Yahoo will stop charging advertisers for online display ads that fail to display on the audience's computer screens, Advertising Age reported June 25. This is a big deal, but nowhere near as big as it may sound.
Up until now, most of the ad dollars that marketers have been paying Yahoo for display space have been, in effect ripped off, because a majority of display ads simply haven't been displaying – at least not where anyone can see them.
ComScore analytics conducted from May, 2012, through February, 2013, showed that a majority of online display ads – 54 percent, to be specific – "do not have the ability to be seen by the consumer."
Sometimes the ads, or the entire web pages they're supposed to appear on, don't even load.
Sometimes the ads do appear, but so far down, you have to practically scroll all the way down to China to see them – and most website visitors don't, because they still can't be bothered scrolling down even a little below the fold.
The main place those ads show up is on advertisers' media bills.
Yahoo's new Prime View offering, Ad Age says, "is moving to give some of its advertisers their money's worth, by charging only only for display ads that actually come into view on someone's computer screen, according to the company." Actually getting what you're paying for; how 'bout that?
But like those inflated advertising bills, there's somewhat less to this than actually meets the eye.
Yahoo taketh away
Part of that is because of the presence of a little, four-letter weasel word – "some," not all, advertisers
Advertisers who buy online space only directly from Yahoo sales teams, not "third-party sites that use Yahoo's ad technology to sell ads," for example
And advertisers who buy only US campaigns. As far as the rest of the world that Yahoo advertising reaches, fugeddaboutit.
And among advertisers who buy directly from Yahoo and only for US use, Ad Age notes, "advertisers will be limited by what inventory Yahoo is making available for these viewable impression-only deals."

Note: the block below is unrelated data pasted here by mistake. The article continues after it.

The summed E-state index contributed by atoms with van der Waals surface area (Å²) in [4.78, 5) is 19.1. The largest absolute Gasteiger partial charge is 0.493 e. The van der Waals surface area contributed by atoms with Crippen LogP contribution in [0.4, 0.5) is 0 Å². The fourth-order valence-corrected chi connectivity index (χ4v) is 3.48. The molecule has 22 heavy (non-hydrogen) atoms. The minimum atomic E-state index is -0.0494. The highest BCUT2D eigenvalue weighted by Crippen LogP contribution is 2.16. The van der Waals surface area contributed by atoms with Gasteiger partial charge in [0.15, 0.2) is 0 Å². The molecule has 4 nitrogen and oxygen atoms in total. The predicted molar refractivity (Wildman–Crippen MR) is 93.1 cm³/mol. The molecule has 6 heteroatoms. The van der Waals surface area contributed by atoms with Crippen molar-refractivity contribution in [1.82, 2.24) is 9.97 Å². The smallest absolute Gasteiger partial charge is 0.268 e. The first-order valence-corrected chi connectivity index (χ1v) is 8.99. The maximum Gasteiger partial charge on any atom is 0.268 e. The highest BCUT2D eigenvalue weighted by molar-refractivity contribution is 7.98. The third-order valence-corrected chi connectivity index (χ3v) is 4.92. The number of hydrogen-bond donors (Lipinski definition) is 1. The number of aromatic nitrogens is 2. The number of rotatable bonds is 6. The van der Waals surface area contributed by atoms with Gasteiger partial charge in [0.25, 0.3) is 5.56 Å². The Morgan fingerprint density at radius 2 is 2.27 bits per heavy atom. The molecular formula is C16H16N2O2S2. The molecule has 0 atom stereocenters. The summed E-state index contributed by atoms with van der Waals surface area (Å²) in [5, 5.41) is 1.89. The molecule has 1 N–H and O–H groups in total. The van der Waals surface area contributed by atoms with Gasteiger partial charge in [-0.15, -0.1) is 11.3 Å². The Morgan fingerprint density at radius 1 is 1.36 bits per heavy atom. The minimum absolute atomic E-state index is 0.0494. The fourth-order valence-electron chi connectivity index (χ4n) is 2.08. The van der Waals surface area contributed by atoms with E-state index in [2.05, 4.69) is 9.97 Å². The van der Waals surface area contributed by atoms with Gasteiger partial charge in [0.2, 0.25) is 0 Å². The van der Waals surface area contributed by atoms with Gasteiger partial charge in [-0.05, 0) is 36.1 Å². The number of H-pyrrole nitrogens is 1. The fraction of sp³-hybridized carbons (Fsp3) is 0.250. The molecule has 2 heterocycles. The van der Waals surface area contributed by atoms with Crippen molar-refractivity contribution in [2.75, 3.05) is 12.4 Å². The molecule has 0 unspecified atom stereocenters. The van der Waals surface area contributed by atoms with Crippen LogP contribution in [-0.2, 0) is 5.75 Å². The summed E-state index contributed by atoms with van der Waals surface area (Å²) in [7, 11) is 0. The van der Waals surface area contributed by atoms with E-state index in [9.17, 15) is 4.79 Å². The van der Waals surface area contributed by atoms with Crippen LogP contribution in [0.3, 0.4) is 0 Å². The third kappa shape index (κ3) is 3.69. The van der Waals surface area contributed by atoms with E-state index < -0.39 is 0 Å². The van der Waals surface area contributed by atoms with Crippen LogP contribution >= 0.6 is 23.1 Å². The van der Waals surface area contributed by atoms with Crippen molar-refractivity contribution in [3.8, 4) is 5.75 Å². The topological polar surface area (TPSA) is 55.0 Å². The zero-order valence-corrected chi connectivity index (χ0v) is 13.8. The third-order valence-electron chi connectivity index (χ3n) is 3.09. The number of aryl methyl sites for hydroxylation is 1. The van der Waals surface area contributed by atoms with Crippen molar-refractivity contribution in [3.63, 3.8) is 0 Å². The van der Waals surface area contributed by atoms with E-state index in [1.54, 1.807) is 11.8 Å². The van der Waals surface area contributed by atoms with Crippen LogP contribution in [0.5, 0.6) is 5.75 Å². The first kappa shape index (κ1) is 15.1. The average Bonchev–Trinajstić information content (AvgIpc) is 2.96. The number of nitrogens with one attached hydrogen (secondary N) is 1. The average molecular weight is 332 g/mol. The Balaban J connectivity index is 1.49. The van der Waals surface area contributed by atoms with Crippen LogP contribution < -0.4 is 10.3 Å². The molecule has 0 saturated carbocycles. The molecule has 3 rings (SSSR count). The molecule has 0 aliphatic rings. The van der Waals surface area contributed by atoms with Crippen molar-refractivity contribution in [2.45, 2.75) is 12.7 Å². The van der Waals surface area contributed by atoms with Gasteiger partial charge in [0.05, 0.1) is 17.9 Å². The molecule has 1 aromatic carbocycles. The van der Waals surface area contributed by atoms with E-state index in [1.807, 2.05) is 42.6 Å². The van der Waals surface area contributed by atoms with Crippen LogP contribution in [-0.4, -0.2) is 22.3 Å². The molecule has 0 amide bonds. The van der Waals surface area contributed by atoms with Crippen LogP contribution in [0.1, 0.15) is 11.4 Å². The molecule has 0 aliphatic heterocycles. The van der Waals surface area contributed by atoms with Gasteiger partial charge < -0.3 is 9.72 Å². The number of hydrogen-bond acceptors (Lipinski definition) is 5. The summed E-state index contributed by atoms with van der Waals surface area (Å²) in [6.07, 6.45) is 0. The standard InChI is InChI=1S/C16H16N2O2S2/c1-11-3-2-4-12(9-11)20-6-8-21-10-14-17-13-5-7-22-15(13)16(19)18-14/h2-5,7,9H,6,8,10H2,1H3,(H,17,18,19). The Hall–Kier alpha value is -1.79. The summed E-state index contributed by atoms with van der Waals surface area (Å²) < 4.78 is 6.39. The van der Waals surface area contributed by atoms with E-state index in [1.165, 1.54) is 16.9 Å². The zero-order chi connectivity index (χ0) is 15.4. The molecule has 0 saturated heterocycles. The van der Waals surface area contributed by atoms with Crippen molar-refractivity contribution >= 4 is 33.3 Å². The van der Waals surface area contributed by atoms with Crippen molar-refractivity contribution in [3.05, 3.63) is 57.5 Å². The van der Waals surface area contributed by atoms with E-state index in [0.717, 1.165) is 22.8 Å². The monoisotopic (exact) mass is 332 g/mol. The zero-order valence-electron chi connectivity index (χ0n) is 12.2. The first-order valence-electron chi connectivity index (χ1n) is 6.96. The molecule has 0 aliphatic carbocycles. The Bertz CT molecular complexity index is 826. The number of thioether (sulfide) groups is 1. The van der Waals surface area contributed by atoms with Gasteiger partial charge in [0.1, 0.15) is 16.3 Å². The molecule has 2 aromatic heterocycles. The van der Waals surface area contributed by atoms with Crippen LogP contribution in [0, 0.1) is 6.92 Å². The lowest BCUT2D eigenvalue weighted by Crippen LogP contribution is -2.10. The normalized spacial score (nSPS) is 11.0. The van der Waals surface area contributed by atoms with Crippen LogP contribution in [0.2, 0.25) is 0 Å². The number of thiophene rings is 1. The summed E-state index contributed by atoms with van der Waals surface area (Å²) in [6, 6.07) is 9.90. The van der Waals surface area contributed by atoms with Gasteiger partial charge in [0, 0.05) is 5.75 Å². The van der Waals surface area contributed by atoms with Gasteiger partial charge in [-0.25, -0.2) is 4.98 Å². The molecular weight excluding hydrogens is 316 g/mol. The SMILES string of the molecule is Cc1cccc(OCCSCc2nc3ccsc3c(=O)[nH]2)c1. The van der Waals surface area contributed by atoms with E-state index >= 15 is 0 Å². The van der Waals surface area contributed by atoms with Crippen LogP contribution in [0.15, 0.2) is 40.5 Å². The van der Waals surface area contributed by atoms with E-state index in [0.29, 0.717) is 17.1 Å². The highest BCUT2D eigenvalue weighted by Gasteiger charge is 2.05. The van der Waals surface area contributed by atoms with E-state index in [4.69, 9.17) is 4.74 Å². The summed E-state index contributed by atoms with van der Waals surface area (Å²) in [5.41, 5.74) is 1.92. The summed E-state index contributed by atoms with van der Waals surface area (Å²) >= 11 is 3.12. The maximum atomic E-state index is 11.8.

That limited inventory comprises what Ad Age says are "Yahoo sites' premium desktop ads served in the U.S."
"Premium" means more expensive, as Yahoo vp-product management for advertising products Eric Lange admitted, telling Ad Age that "Yahoo's view-guaranteed impressions will...cost more than standard impressions." Depending on how much more, you could end up paying as much for ads that consumers are guaranteed to see as for an ad buy where only 46 percent can see your ads and 54 percent can't.
"Desktop" means no Prime View guarantee for display ads on Yahoo's smartphone or tablet properties, which, according to CEO Marissa Mayer, will soon account for most of Yahoo's traffic.
And "ads" means you can't get this wonderfully generous feature for Tumblr ads or for "native" advertising – i.e., ads sneakily disguised as genuine content on Yahoo's article feeds.
Oh, and you'll have to buy upfront.
Such a deal.
Helping advertisers or helping themselves?
What advertisers who can work within all these limitations get is a guaranteed number of ad impressions that meet the Media Ratings Council's new viewable impression standard. This standard says that if at least half of your display ad appears on a screen for all of one full second, that counts as a valid, billable, viewed impression. Of course, if a consumer happens to blink during the second that half of your ad appears, he or she will totally miss it. (But you'll still pay for the impression.)
In comparison to some competitors, Yahoo's a few years late and more than a few dollars short. "[T]he viewability product Google introduced two years ago works across the more than 2 million sites in its display network," writes Ad Age, "and does not require an advertiser to purchase the ads on a reserved, or upfront, basis." Hmmm.
Yahoo's burst of largesse may conceivably designed less to help advertisers than to help Yahoo reverse five straight quarters of year-to-year revenue declines, followed by a flat first quarter this year. "If all Yahoo inventory was available through Prime View and if hypothetically roughly half of Yahoo's ads go unviewed, in keeping with ComScore's industry-wide figure, then Yahoo would risk sacrificing a significant chunk of its display ad revenue," says Ad Age. So by opening only a limited part of its inventory to Prime View and charging more for it, the main beneficiary of Yahoo's generosity may be its own revenue stream.